Most jazz since the bebop era is based on a form that is actually quite similar to the sonata allegro form from classical theory: an optional introduction, the exposition or theme (possibly repeated), the development section, and the recapitulation, possibly followed by a coda. The introduction, if present, sets the tone for the piece; the exposition is the main melody; the development section is where the composer extends the ideas of the exposition; the recapitulation is a restatement of the theme; and the coda is an ending. In jazz terms, these sections of a piece would be called the the intro, the head (possibly repeated), the solo section, the head out, and possibly a coda or tag ending. The intro establishes the mood; the head is the main melody; the solo section is where the soloists improvise on the melody and/or chord progression of the tune; the head out is a restatement of the theme; and the coda or tag is an ending.
While not every piece follows this form, the vast majority of traditional jazz stays very close to it. During the solo section, the rhythm section generally keeps following the chord progression of the head while the soloists take turns improvising. Each time through the progression is called a chorus, and each soloist may take several choruses. In this respect, the theme-and-variations form of classical music is also a valid analogy. Each soloist plays an improvised variation on the theme.
The improvisation is the most important aspect of jazz, just as the development is often considered the most important part of the classical sonata. While listening to a piece, try to sing the theme to yourself behind the solos. You may notice that some soloists, particularly Thelonious Monk and Wayne Shorter, often base their solos on the melodic theme as much as on the chord progression. You will also notice that liberties are often taken with the theme itself; players such as Miles Davis, Coleman Hawkins, Sonny Rollins, and John Coltrane were especially adept at making personal statements even while just playing the head.
There are two very common forms for a head or theme in jazz. The first is the blues form, which is normally a twelve bar form. There are many variants on blues chord progressions, but most are based on the idea of three four bar phrases. In its original form, the second phrase would be a repeat of the first, and the third would be an answer to that phrase, although this convention is rarely adhered to in jazz. You may wish to check out the blues progressions listed later to get an idea of what they sound like, so you can recognize blues forms when you hear them. Liner notes and song titles will also often help identify which tunes are based on the blues. Some well known jazz tunes based on blues progressions include "Now's The Time" and "Billie's Bounce" by Charlie Parker, "Straight, No Chaser" and "Blue Monk" by Thelonious Monk, and "Freddie Freeloader" and "All Blues" by Miles Davis.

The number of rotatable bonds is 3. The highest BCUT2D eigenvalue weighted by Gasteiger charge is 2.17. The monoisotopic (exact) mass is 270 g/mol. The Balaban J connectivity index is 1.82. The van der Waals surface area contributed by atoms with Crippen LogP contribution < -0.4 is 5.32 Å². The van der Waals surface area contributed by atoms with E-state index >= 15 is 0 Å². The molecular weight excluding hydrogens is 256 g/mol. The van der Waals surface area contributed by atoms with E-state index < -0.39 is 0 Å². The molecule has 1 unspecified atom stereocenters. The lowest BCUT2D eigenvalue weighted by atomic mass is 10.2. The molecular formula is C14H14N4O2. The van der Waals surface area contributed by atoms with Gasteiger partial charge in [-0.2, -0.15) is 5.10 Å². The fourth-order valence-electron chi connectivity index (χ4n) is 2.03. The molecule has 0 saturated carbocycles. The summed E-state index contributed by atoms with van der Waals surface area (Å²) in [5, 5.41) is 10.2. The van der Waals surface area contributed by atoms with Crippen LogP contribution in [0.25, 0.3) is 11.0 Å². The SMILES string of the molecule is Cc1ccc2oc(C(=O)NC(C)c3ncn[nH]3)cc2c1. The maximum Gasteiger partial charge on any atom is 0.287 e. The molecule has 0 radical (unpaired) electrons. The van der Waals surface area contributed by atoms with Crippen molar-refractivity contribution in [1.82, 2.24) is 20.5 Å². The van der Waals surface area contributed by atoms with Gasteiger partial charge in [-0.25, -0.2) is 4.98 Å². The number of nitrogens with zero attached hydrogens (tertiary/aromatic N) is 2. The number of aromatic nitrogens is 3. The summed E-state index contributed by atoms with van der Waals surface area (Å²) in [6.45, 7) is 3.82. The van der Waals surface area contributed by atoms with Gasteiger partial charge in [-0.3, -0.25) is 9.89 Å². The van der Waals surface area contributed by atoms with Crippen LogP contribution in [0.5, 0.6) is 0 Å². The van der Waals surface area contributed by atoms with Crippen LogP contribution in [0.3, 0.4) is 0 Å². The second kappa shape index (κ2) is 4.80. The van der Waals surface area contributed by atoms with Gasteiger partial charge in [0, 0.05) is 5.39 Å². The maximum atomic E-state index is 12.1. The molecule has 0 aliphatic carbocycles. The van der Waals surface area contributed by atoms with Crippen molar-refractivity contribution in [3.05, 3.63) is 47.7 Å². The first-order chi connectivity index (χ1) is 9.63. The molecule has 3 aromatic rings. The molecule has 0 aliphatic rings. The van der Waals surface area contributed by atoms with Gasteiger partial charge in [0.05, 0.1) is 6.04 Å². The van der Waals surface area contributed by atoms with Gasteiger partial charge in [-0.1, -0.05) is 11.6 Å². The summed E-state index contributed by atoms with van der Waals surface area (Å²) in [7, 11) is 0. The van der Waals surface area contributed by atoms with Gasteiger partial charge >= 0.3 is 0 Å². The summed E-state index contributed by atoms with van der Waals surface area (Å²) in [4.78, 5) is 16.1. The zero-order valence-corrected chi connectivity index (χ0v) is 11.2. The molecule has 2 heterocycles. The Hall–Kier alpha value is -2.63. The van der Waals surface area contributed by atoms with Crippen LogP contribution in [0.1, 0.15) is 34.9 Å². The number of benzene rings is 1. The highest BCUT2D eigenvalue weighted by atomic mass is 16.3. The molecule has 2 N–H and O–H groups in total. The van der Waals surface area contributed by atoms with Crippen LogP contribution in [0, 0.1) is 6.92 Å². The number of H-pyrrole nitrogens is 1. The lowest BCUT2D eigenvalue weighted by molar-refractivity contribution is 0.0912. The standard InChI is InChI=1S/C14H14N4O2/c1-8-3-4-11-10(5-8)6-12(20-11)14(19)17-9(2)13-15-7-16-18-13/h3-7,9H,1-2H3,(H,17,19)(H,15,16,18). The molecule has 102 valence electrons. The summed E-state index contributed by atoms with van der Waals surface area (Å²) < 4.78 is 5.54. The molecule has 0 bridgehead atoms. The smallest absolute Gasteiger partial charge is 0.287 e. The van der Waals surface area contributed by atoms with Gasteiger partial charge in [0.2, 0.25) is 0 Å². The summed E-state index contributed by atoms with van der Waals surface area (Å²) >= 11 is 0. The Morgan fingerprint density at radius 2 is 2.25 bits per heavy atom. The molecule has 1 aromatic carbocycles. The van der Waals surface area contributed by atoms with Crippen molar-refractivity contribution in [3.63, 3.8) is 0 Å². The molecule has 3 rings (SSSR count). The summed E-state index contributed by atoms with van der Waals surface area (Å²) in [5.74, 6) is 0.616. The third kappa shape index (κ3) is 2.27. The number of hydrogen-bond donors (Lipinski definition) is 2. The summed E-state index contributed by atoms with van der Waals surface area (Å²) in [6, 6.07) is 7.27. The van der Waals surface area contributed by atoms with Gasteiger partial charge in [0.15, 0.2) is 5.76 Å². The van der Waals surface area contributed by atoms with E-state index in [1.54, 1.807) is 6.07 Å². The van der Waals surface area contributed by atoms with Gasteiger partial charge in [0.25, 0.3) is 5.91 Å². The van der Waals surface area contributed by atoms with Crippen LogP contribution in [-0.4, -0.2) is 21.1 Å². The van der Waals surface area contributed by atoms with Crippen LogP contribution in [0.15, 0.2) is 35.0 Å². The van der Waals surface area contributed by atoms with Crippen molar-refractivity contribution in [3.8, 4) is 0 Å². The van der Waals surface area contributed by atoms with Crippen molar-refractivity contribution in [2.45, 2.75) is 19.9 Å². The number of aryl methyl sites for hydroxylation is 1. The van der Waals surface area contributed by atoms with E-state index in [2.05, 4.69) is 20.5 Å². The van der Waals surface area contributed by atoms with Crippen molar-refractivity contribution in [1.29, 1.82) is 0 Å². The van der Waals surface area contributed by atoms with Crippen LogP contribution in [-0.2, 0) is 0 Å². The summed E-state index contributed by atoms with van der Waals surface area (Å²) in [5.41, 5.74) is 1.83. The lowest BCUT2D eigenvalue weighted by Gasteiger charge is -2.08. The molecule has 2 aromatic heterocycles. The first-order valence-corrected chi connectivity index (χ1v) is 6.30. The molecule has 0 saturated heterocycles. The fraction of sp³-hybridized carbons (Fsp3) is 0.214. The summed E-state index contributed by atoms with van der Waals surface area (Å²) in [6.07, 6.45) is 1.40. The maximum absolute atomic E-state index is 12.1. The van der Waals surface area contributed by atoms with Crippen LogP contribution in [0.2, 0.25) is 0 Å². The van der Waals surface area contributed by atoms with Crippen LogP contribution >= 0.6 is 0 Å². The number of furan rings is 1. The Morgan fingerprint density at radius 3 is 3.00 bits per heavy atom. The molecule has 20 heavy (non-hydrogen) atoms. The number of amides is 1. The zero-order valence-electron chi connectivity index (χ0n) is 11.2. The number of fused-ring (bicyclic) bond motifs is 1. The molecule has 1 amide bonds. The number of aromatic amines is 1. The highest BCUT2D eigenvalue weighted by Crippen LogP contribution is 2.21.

The other common form in jazz is the AABA song form, used extensively in popular music from the turn of the century until the dawn of rock and roll. This form consists two sections, called the verse or A-section and the bridge. The form is verse 1, verse 2, bridge, verse 3. The verses are similar or identical except for the lyrics and perhaps the last two bars. The song "I Got Rhythm" by George Gershwin, is one example of an AABA form. There are literally hundreds of tunes based on the chord progression to that tune, including "Anthropology" by Charlie Parker and "Oleo" by Sonny Rollins. Other songs with the AABA form include "Darn That Dream" by Jimmy Van Heusen, and "There Is No Greater Love" by Isham Jones. Songs such as these, popular songs from the first half of the century that have been interpreted by many jazz musicians, are often called standards.
These structures are only guidelines. Musicians such as Cecil Taylor showed us long ago that it is possible to express oneself without such well defined structures, and indeed this type of expression is often more personal that any more organized form. I have described these common structures to help you understand the context in which many musicians work, not to suggest that they are the only way. You should learn to discern for yourself when listening to other musicians what type of structures they are using, if any. You should also decide for yourself which structures to use in your own playing.